It’s visualization – a fast moving, flash-forward sequence that unfolds in your head.

You’re the star…the central character in a play with an unfortunate end.

It’s self-imposed failure; an imagined travesty deep in your mind.

How do you beat fear?

Do what actors do:

First – Don’t try to pretend fear isn’t there. It is.

Second – Realize most fears are “no downside” fears. Embarrassment. Rejection. Disappointment. Hurt feelings. You have nothing to lose but a mental bruise. The real harm comes from not taking the risk.

Third – Learn, practice, drill, rehearse. Nothing subdues fear more than being prepared.

Finally…visualize, visualize, visualize.

Imagine a perfect performance. You make the sale, wow the audience, ace the test or win the race. Picture yourself emerging to the applause of a roaring crowd.

The Takeaway?

The goal isn’t to ignore fear, it’s to excel in the face of fear.

Over-prepare. Take control of your mind. Visualize perfection time and again. See yourself a star, a winner, a success at the end.

And remember…the real downside is letting fear keep you from taking the risk. That’s what you’ll look back and regret.


Get Smart in 6 Minutes a Week

by Greg Hague

Congratulation 6

Guess what? I discovered how to get smart in 6 minutes a week!

Back in 2010 when I got the top score on the bar exam, I had only 4 ½ months to learn what most people beat their brains out studying for 3-4 years.

I had to cram a ton of complex legal stuff into my time-worn head fast… and make it stick.

By necessity, I developed a study technique that helped me learn twice as much in half the time. I sure wish I’d had it back when I was in school!

It consists of four new ways to learn faster and remember better, so I called it L4X. I know it works because when I used it with my law students they voted me Professor of the Year.

Wouldn’t you think everyone would want to know how learn easier and faster?

So I asked a New York editor if he thought it would make a good book.

He said, “Absolutely!”

But, he also said that no publisher would be interested unless it was at least 160 pages.

I told him I could explain it in 10.  He reiterated that major publishers wanted at least 160 pages in a book. He suggested I “fill it out.”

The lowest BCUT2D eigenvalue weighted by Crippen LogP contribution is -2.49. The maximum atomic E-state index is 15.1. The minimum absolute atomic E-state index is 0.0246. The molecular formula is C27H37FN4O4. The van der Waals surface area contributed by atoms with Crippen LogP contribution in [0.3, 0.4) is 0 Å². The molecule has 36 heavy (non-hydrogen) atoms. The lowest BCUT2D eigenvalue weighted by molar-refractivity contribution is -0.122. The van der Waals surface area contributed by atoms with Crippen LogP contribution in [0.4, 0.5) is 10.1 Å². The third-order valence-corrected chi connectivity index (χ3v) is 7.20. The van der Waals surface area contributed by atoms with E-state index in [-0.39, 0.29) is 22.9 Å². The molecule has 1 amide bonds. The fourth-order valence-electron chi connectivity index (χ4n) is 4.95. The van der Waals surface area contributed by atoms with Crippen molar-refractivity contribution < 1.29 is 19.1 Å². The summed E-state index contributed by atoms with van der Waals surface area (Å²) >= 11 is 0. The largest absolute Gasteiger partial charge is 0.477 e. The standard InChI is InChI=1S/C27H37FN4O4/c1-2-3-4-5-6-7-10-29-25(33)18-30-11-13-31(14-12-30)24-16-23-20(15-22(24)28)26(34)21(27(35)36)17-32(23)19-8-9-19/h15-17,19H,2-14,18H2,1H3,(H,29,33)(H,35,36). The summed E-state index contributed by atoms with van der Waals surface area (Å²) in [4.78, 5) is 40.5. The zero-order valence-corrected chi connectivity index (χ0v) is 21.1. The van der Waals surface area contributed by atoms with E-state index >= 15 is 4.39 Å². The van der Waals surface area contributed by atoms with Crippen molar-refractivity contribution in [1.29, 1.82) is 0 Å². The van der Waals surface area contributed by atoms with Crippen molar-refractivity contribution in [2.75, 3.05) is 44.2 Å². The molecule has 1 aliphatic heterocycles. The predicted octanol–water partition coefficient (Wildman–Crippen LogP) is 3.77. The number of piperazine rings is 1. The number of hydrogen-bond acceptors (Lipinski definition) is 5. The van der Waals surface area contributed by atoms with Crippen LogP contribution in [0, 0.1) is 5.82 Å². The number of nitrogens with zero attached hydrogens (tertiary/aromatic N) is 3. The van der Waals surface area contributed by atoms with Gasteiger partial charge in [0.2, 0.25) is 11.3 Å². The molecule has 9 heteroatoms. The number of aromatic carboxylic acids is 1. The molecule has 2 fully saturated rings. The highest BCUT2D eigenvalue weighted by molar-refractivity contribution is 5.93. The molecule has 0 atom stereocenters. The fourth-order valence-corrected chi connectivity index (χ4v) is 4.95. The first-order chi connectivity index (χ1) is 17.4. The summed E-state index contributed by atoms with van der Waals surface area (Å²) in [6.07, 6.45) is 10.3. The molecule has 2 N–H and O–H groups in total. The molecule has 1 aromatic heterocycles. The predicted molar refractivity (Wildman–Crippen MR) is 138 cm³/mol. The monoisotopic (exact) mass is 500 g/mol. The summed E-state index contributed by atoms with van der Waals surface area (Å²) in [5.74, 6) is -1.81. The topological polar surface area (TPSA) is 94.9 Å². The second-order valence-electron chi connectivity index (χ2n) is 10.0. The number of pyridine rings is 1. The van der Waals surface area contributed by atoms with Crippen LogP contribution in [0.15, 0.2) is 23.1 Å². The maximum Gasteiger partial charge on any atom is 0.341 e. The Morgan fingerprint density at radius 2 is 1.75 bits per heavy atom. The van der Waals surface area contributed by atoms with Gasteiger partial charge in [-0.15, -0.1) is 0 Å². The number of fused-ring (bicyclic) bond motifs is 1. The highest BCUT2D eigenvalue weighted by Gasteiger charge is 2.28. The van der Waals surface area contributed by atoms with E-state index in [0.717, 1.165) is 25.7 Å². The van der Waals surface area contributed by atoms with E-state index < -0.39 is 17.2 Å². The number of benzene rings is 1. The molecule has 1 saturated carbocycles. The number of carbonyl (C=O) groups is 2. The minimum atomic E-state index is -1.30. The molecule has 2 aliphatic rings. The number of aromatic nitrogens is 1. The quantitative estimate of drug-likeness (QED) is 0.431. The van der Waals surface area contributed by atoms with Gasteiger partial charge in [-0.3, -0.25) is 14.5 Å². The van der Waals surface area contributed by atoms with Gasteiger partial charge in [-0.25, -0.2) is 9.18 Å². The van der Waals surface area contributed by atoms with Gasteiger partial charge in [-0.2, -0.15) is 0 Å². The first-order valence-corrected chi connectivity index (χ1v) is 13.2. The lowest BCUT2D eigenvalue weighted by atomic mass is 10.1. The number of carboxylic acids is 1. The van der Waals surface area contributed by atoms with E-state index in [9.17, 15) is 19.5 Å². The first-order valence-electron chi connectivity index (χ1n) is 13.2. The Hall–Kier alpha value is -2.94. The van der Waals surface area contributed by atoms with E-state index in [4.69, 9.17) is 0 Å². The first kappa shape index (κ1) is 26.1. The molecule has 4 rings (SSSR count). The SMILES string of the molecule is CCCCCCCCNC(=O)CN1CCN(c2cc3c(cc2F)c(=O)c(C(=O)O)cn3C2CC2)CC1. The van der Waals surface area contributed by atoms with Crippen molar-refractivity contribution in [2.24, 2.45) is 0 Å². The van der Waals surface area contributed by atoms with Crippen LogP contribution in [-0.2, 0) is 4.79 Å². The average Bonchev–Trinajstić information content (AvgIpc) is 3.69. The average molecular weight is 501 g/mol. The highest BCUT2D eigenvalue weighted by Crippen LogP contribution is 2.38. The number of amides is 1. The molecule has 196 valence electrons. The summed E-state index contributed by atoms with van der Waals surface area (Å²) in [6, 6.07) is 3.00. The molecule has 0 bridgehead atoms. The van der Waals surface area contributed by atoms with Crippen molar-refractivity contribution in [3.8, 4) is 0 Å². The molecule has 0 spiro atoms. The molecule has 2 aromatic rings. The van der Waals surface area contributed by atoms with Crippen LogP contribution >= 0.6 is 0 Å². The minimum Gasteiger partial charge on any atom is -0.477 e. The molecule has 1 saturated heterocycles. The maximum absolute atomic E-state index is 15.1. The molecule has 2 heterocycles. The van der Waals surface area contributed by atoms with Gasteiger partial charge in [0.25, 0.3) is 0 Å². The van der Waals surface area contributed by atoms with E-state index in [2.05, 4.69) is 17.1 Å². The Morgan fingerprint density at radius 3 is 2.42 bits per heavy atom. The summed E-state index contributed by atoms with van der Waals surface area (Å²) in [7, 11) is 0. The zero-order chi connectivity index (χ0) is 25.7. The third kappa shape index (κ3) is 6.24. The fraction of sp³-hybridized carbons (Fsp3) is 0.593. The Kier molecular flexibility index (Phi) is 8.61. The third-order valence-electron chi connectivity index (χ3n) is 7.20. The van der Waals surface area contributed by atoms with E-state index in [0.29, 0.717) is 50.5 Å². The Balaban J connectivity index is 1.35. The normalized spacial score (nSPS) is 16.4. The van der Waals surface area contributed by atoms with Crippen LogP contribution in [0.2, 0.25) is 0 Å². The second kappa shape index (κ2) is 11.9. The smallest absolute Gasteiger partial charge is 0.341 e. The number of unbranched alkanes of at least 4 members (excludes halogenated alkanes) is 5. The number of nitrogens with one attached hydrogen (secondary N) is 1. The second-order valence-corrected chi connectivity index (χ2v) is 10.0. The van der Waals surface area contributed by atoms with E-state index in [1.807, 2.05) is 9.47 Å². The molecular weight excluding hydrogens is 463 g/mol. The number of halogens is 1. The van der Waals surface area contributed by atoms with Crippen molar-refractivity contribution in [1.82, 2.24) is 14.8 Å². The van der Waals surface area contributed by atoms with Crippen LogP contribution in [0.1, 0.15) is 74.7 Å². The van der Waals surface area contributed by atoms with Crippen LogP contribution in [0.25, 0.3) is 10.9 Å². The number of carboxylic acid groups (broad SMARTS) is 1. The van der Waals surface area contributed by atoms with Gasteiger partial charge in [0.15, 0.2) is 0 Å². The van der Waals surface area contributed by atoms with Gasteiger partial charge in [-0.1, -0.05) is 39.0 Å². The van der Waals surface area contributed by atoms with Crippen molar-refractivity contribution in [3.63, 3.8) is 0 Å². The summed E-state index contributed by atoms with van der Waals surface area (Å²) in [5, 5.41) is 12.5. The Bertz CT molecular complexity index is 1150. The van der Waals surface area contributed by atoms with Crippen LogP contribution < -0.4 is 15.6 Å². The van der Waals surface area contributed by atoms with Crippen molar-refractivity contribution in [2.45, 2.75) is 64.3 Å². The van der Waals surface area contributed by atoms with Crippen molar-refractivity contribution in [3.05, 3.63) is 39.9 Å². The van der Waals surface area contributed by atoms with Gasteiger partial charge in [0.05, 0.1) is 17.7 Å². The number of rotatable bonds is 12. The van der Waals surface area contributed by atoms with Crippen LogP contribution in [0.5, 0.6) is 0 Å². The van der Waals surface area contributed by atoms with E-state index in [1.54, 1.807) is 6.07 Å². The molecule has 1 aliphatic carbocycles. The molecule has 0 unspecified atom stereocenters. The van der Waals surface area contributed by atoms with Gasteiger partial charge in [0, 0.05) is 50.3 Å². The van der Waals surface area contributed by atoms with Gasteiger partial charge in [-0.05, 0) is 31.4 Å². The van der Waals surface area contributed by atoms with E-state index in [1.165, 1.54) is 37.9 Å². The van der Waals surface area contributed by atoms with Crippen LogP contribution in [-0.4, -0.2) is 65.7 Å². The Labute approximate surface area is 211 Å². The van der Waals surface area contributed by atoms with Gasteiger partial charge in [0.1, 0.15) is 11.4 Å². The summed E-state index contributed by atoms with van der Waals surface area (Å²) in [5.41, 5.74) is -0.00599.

150 pages of fluff. Seriously? That got me thinking.

Most books are structured around great ideas like L4X. Those ideas can often be explained in minutes. The rest is filler and fluff… to make it an “official” book.

Seems silly to me. I’d rather have brief and brilliant than big and bloated.

That was the inspiration behind a new project… RapidFire Books.

Most people have unread books sitting around. They want to learn. The problem is time.

So I came up with a solution…

Put the best ideas from The New York Times top books in 6 minutes of audio each week.

It’s still in beta, but so far everyone loves it.

Give it a try. Here’s the link:

How Did You Know?

by Greg Hague


How did you know?

In 1959, my friend, Harvey Mackay, purchased a struggling envelope firm in Minneapolis. Today it is one of the largest in the world, with 500+ employees selling over 25 million envelopes a day.

How did he do it?  Four simple words:

How did you know?

Let me explain.

After he purchased the business, Harvey made a list of 66 things to know about each customer…  their customer profile.

It worked so well he started using it to learn about everyone he met… and then he began using it to learn about the people he was likely to meet.

Harvey now calls it his Mackay 66. I call it:  How did you know?”

The point is to get people to say, ”How did you know?”

It’s smart business and life advice, too.

Whether you are in school or working a job or building a business you better know this… you cannot succeed alone.

Whatever you want, someone else has.

You need a network of people who like you, trust you and want to help you. People like ME!

Show me you care. Get me to say, ”How did you know?”